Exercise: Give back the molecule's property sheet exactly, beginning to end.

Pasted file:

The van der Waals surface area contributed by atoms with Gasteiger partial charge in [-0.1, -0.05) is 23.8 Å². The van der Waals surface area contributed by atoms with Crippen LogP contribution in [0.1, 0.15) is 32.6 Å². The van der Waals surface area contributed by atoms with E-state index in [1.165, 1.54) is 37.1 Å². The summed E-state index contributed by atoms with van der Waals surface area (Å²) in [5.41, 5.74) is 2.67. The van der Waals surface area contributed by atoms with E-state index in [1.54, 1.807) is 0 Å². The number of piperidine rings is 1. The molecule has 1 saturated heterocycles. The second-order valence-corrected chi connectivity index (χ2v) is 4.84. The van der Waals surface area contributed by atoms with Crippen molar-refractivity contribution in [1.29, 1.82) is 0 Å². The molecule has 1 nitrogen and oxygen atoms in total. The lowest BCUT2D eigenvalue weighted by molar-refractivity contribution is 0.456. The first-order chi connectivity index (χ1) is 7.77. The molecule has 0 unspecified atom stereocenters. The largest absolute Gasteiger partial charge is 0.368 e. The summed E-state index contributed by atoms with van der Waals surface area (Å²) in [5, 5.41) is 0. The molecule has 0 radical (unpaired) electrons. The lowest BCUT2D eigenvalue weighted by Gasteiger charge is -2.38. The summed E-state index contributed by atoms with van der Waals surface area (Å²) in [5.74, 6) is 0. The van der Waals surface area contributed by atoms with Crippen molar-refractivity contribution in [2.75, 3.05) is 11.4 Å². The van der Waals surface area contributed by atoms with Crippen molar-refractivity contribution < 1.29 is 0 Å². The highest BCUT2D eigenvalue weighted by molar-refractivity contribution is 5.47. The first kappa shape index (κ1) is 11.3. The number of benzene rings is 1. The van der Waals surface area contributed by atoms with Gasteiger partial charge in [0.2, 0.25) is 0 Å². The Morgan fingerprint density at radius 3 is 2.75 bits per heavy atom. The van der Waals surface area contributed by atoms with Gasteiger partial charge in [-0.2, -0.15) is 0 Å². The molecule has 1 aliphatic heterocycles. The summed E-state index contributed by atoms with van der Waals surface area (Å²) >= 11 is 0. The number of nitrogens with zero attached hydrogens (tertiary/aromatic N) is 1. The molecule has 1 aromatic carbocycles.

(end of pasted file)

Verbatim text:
The van der Waals surface area contributed by atoms with Gasteiger partial charge in [-0.1, -0.05) is 23.8 Å². The van der Waals surface area contributed by atoms with Crippen LogP contribution in [0.1, 0.15) is 32.6 Å². The van der Waals surface area contributed by atoms with E-state index in [1.165, 1.54) is 37.1 Å². The summed E-state index contributed by atoms with van der Waals surface area (Å²) in [5.41, 5.74) is 2.67. The van der Waals surface area contributed by atoms with E-state index in [1.54, 1.807) is 0 Å². The number of piperidine rings is 1. The molecule has 1 saturated heterocycles. The second-order valence-corrected chi connectivity index (χ2v) is 4.84. The van der Waals surface area contributed by atoms with Crippen molar-refractivity contribution in [1.29, 1.82) is 0 Å². The molecule has 1 nitrogen and oxygen atoms in total. The lowest BCUT2D eigenvalue weighted by molar-refractivity contribution is 0.456. The first-order chi connectivity index (χ1) is 7.77. The molecule has 0 unspecified atom stereocenters. The largest absolute Gasteiger partial charge is 0.368 e. The summed E-state index contributed by atoms with van der Waals surface area (Å²) in [5, 5.41) is 0. The molecule has 0 radical (unpaired) electrons. The lowest BCUT2D eigenvalue weighted by Gasteiger charge is -2.38. The summed E-state index contributed by atoms with van der Waals surface area (Å²) in [5.74, 6) is 0. The van der Waals surface area contributed by atoms with Crippen molar-refractivity contribution in [2.75, 3.05) is 11.4 Å². The van der Waals surface area contributed by atoms with Crippen molar-refractivity contribution < 1.29 is 0 Å². The highest BCUT2D eigenvalue weighted by molar-refractivity contribution is 5.47. The first kappa shape index (κ1) is 11.3. The number of benzene rings is 1. The van der Waals surface area contributed by atoms with Gasteiger partial charge in [0.2, 0.25) is 0 Å². The Morgan fingerprint density at radius 3 is 2.75 bits per heavy atom. The van der Waals surface area contributed by atoms with Gasteiger partial charge in [-0.2, -0.15) is 0 Å². The molecule has 1 aliphatic heterocycles. The summed E-state index contributed by atoms with van der Waals surface area (Å²) >= 11 is 0. The number of nitrogens with zero attached hydrogens (tertiary/aromatic N) is 1. The molecule has 1 aromatic carbocycles.